On March 15, Governor Dayton's Supplemental Budget was released. In it, he recommends "funding a study to compare costs and benefits of a universal/single-payer health care system versus a free market insurance-based approach." This action follows one of the recommendations of the state task force.
Brainerd Dispatch, March 21, 2016
by Dr. Charles R. Peterson and Don Pylkkanen
Some weeks ago a health care article in a major Minnesota newspaper reported, "This year, the average premium in the individual market is up 41 percent." The state's current total health care cost of about $50 billion is projected by a Minnesota Department of Health estimate to reach $76.5 billion in 2022. At that point it would represent 20 percent of the state economy. What can be done about this trend?
The answer is that the Affordable Care Act (Obamacare) provides an opportunity starting in 2017 for any state to improve its health care system with the law's State Innovation Waiver. Both a state agency and a privately designed proposal are in the works under the waiver.
Last September the Minnesota Department of Health and Human Services presented a plan to improve Minnesota's health system, primarily through increased use of existing and new Accountable Care Organizations. ACOs are large, physician-hospital groups voluntarily organized around cost-quality measurable benchmarks. Savings and risks are shared between payers and providers based on these performance standards.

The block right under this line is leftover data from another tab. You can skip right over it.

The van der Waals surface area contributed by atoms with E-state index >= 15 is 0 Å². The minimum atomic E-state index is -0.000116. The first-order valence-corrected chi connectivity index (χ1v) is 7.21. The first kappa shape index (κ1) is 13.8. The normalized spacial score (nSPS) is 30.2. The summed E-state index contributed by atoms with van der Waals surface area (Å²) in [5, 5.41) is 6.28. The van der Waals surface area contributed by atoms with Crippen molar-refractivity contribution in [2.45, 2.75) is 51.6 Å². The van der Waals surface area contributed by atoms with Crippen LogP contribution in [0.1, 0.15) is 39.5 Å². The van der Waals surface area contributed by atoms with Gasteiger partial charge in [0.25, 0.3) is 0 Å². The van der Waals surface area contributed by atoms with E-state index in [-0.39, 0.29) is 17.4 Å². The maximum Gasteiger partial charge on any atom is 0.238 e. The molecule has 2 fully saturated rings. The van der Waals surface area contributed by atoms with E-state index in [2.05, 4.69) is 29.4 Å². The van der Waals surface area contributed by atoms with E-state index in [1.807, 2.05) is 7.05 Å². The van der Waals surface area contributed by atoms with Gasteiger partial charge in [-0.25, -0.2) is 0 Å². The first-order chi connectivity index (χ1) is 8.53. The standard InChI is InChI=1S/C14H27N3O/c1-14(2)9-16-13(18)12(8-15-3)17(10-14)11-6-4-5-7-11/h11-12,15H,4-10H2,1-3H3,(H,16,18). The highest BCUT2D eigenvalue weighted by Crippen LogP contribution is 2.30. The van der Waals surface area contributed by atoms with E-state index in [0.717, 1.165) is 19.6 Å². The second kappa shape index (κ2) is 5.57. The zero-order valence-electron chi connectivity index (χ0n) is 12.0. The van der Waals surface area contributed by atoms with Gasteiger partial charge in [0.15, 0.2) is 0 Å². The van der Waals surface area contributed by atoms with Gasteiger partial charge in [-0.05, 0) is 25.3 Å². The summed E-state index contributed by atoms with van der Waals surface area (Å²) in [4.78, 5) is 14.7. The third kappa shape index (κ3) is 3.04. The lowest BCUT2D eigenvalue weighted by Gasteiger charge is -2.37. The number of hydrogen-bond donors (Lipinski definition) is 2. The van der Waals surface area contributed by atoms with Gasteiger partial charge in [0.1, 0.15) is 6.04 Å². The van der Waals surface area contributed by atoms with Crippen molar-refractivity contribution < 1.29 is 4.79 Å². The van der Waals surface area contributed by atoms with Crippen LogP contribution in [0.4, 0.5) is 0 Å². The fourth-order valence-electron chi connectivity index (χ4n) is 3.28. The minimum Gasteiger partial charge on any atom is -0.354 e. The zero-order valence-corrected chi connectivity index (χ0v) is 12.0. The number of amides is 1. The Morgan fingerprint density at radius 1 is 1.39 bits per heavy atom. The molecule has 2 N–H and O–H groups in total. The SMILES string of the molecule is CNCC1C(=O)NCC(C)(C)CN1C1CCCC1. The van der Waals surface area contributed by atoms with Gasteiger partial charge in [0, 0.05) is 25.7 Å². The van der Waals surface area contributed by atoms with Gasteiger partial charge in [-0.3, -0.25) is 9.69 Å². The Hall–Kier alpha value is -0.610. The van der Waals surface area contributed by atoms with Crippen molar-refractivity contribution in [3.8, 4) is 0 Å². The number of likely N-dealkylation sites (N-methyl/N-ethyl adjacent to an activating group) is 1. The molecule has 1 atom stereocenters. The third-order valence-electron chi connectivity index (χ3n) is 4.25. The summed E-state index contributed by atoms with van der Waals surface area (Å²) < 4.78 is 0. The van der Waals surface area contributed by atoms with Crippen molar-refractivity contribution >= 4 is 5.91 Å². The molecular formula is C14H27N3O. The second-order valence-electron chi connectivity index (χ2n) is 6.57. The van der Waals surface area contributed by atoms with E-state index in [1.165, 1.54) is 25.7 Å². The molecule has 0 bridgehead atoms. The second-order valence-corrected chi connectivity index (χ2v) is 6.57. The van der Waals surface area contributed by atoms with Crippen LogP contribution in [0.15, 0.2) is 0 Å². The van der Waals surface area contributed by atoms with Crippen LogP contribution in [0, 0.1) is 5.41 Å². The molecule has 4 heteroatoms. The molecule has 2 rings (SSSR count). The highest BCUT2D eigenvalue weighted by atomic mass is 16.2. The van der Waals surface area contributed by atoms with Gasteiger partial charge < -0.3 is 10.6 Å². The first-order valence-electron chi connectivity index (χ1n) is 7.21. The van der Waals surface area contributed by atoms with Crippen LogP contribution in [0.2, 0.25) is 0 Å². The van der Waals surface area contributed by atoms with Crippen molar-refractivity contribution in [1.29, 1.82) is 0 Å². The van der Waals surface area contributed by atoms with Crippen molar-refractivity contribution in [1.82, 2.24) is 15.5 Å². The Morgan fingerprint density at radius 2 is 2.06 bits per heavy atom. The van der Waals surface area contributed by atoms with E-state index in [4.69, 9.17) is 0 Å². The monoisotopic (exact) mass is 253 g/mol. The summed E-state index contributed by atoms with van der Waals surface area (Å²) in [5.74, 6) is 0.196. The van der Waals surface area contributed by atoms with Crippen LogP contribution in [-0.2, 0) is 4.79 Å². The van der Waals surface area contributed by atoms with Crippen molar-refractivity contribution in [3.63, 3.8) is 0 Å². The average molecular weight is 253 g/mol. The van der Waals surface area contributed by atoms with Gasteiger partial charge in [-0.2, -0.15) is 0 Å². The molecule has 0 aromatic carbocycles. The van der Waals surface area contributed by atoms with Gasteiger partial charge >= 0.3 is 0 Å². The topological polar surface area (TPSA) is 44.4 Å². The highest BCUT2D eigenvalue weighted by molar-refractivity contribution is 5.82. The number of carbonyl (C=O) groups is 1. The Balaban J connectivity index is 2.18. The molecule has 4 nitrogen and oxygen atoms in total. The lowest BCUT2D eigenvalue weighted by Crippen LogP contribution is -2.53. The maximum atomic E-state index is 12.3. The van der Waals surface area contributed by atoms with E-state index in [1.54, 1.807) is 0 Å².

The ACO concept was introduced about a decade ago on a premise that tightly integrated physician-hospital units with dollar-incentivized benchmarks would produce significant cost savings without compromising quality. However, multiple pilot and demonstration projects to date show that ACOs, like previous HMOs, PPOs, and other managed care systems have little, if any, effect on medical cost inflation.